Grass' poetic injustice

Why is Grass waxing politics at all and why do we care that he is?

German writer Günter Grass 370 (R) (photo credit: Susana Vera / Reuters)
German writer Günter Grass 370 (R)
(photo credit: Susana Vera / Reuters)
A more appropriate title for Günter Grass’ controversial poem would have been “What Mustn’t Be Said.” Had the Nobel Laureate heeded the adage that some things are better left unsaid, he might not have confessed—at the ripe old age of 78—to having been drafted in 1945 to the Waffen-SS Nazi paramilitary organization. 
But clearly, as Grass’ poem demonstrates, Grass hasn’t grasped the importance of silence. Penning such a poem 6 years after confessing to his Nazi past is so absurd that the logical response is to either ignore him or feel sorry for him for what is most certainly a bout of dire senility. In his old age, Grass is gripped with a leftist zeal and an apparent proclivity to project his own past sins—and that of his country’s—onto Israel.  While on the surface of things Grass’ moral pendulum seems to have swung far from his right-wing Nazism of his youth, it is but the other side of the coin.
The speaker in Grass’ poem claims to be “tired of the West’s hypocrisy.” Ah yes. The hypocrisy of the West is rather wearisome, not like the hypocrisy of say, Iranian President Mahmoud Ahmadinejad who waxes peace-isms in front of the UN while simultaneously torturing his own people and calling for the destruction of another state? Or say, the hypocrisy of a Nazi-turned-artist-turned-moral-authority with a righteous request to “say something” about Israel’s misdeeds - despite the fact that for over 6 decades he chose to remain silent about his own?
Or the hypocrisy of naming Israel as the “perpetrator of the recognizable danger” when it is Iran, not Israel, that has explicitly threatened to use said “danger” for the purposes of annihilating a people while Israel has only threatened to annihilate nuclear facilities – and not with the use of nuclear weapons. Not to mention the hypocrisy of pointing the finger at Israel as being the “perpetrator” threatening the “fragile peace of the world” – a world in which Darfur, Syria, Nigeria and the like wreak havoc yet remain blameless?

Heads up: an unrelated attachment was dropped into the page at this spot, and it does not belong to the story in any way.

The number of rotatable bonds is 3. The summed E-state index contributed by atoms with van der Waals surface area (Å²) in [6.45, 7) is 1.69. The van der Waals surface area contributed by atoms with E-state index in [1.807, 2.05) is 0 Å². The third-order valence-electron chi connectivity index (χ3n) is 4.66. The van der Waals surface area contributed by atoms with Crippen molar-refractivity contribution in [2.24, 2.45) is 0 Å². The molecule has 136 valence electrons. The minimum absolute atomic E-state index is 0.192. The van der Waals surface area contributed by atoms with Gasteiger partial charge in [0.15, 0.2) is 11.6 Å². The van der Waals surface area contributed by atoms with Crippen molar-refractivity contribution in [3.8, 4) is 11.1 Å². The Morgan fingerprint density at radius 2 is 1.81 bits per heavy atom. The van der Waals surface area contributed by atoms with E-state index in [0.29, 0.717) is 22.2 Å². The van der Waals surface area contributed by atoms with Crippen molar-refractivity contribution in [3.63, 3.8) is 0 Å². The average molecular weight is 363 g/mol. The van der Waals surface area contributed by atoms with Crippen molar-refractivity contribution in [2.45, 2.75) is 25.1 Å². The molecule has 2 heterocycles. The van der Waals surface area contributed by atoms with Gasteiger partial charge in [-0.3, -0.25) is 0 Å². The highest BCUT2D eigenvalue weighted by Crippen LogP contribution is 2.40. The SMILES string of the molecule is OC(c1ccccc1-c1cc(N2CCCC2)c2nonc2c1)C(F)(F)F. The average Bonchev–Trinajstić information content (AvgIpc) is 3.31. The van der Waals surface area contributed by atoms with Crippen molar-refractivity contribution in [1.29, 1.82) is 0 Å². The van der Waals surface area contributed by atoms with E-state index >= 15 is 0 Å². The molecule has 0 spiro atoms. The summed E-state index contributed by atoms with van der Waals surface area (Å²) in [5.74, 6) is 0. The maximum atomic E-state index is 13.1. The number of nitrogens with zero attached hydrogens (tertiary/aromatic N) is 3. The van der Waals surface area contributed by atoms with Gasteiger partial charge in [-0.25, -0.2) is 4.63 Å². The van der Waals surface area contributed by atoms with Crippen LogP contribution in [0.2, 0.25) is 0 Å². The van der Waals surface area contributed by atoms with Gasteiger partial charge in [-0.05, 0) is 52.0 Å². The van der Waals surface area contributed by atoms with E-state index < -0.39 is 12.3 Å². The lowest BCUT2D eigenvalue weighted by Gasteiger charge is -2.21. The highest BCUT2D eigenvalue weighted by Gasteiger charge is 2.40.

So why do we care? Perhaps the poem generated such an outcry because the world still retains some vestiges of the respect bestowed upon artists that dates back to the era of morality plays; that the artist has the moral capacity to decide who and what is wrong or right and what is truth and what is lies? Surely the Wagners of the world have taught us that this can no longer be the case.
But perhaps more to the point is why Günter Grass thinks it’s okay to be pontificating politics at all in his poetry? Grass’ sordid past cavorting with a genocidal organization must be enough to disqualify him from directing critique at the very nation upon whom that genocide was executed. But if it isn’t, let it be enough to gently remind Grass that he might fare better if he sticks to what he does best and refrain from mixing art and politics.
Following that, we might also remind ourselves that Yasser Arafat was also awarded a Nobel Prize.